Axe to fall on Whitehall with civil servants facing 100,000 job cuts

“Bloody” spending review will make civil service smallest in recent history

The last government reduced the size of the civil service to the smallest it has been since the Second World War, but a fresh round of cuts will make it smaller still.

Over the next five years, a further 100,000 jobs are now expected to be cut as the Conservative government aims to clamp down on government spending.

The huge scale of the job losses will aim to meet the government’s target of making £10bn worth of cuts in Whitehall by 2017-18.

Several government departments which do not have ringfenced budgets are expecting a “bloody” spending review, the FT reports.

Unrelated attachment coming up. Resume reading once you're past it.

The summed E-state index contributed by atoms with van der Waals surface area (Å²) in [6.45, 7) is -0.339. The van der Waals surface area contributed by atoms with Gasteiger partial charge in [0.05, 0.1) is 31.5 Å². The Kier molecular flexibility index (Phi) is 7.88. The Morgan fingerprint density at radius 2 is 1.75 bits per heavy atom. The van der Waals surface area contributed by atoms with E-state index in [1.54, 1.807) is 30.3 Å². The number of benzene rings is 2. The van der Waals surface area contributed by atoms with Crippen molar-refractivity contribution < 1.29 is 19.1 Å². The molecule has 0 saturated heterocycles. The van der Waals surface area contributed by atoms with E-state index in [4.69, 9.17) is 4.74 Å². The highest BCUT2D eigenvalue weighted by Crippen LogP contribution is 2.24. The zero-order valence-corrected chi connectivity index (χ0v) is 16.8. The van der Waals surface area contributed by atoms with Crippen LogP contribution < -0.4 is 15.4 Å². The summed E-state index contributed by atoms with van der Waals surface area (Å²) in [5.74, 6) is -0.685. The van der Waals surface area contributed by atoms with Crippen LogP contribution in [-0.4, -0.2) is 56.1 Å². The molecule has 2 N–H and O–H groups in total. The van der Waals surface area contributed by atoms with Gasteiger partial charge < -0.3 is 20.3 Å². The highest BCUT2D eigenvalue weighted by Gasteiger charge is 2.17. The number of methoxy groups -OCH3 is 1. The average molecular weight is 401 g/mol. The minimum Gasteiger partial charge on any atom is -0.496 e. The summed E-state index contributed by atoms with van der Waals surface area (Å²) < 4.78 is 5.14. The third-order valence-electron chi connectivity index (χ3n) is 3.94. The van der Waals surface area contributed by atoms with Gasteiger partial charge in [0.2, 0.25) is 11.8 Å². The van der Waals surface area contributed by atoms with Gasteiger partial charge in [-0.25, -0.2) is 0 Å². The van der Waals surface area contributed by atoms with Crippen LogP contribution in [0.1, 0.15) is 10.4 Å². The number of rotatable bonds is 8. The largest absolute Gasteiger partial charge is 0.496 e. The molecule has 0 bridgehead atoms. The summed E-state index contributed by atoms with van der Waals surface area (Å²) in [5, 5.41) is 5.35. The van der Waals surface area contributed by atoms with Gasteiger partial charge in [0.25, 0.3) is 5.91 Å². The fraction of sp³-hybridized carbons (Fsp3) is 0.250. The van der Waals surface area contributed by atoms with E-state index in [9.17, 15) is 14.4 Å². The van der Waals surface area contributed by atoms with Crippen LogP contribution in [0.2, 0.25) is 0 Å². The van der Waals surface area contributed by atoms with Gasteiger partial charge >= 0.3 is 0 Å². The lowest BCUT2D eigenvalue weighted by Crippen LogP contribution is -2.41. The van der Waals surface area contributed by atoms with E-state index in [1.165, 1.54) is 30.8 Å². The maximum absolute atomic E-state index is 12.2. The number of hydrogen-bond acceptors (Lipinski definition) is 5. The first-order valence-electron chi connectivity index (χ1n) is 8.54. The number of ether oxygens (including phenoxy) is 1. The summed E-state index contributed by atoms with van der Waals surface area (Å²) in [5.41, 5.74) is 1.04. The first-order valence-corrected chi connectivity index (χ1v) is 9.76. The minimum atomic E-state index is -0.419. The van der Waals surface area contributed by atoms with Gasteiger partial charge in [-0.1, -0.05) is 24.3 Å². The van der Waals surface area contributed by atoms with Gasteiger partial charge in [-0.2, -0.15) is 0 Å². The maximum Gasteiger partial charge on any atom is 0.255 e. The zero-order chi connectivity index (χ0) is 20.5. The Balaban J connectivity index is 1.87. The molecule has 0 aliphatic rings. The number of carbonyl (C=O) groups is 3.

Those expected to take the brunt of the cost-cutting include the departments of justice, culture, local government and transport.

Meanwhile, smaller departments including culture, media and sport, will increasingly have to share office space and back-office functions.

Chancellor George Osborne will set out where the axe will fall in more detail at his Budget on July 8.

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Readers' comments (1)

  • Excellent! and if we leave the EU, many more can go, from Whitehall down to local council levels, as we give up on gold-plating the string of nannying directives coming from Brussels. Next thing we need is the bonfire of the quangos with their mostly Labour-appointed heads. And NHS managers leaving with £50,000 pa pensions? And thensigning up for another NHS job? This is clearly out-of-control.

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